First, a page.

The typewriter keyboard derives its design inspiration from the classic typewriter. In addition to its aesthetic appeal, it provides a superior typing experience through its advanced mechanical switches. Its in-built features are designed to deliver data through electronic devices, including PCs and smart devices.
Let’s look at a brief history of how the typewriter keyboard evolved with a specific focus on the popular Qwerty layout.
History of the typewriter layout
Let’s briefly look at how the layout of the typewriter came to be.
Christopher Latham Sholes invented the first practical typewriter in Wisconsin in 1867. The early typewriter design included a piano-like keyboard with 28 letters in alphabetical arrangement.
By 1873, the typewriter keyboard had 43 keys. Sholes signed an agreement with Remington for the manufacturing of Sholes Glidden typewriter.
In 1874, Sholes debuted the Qwerty layout for the typewriter. The layout was integrated into the then-produced Remington typewriter.
The keyboard layout then went on to become the base layout for all future layouts of the modern computer keyboards. To date, we see Sholes’ Qwerty layout used in the modern mechanical typewriter and keyboard design.
The arrangement of keys in the Qwerty keyboard layout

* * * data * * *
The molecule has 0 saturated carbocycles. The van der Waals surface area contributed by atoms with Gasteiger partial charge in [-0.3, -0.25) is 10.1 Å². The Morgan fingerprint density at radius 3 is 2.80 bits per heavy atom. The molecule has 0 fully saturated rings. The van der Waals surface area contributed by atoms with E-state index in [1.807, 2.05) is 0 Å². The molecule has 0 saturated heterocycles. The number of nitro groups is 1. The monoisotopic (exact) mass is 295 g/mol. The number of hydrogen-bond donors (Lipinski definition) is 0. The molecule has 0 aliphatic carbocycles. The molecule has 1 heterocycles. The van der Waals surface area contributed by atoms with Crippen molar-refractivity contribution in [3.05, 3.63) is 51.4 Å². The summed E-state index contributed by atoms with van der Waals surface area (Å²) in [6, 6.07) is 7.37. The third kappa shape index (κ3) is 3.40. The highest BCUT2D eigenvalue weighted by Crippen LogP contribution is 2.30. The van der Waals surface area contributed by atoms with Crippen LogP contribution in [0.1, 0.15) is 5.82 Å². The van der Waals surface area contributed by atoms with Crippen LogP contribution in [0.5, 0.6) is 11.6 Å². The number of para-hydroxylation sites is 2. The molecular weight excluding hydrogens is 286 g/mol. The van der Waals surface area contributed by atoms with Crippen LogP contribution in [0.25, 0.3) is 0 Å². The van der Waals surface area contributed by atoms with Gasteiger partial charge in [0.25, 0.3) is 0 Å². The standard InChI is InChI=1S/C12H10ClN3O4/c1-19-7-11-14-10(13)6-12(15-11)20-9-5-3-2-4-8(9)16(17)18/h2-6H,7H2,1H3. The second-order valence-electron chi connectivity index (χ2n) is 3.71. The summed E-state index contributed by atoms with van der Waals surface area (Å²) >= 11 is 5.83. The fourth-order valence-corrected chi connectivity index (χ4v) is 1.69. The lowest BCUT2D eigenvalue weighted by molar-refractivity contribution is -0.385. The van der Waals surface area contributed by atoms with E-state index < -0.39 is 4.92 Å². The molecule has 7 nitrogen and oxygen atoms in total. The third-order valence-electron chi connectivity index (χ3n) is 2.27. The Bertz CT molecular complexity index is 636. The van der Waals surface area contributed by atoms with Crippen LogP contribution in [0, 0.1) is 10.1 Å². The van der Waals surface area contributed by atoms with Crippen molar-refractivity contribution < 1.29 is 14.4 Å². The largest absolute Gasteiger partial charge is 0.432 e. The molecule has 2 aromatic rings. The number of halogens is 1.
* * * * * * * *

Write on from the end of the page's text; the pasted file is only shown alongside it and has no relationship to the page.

It is thought that the first typewriter had some mechanical issues, which led to the introduction of the Qwerty keyboard layout. The bars would collide with each other and jam, so Sholes wanted to separate the sequence of the common letters. He arranged the keys with the most common letters in spots that were hard to reach. It was meant to slow down typists to avoid collision.
Alternative keyboard layout to Qwerty keyboards
The Qwerty keyboard layout is not the only keyboard design. Over time, there have been various alternative keyboard layouts that aimed to be more ergonomic and efficient. However, none gained as much traction as the Qwerty keyboard layout.
For instance, there is the Dvorak keyboard layout which is quite different from the Qwerty layout. It reduces the distance traveled by fingers and frequently prompts the typists to alternate hands-on letter sequences.
The standard computer keyboards have generally followed the Qwerty keyboard layouts. Over time additional keys were added to the layout, including the Escape key followed by the arrow and function keys. The keyboard layouts of the modern computer keyboards include a numeric pad, function keys in the top row and cursor arrows.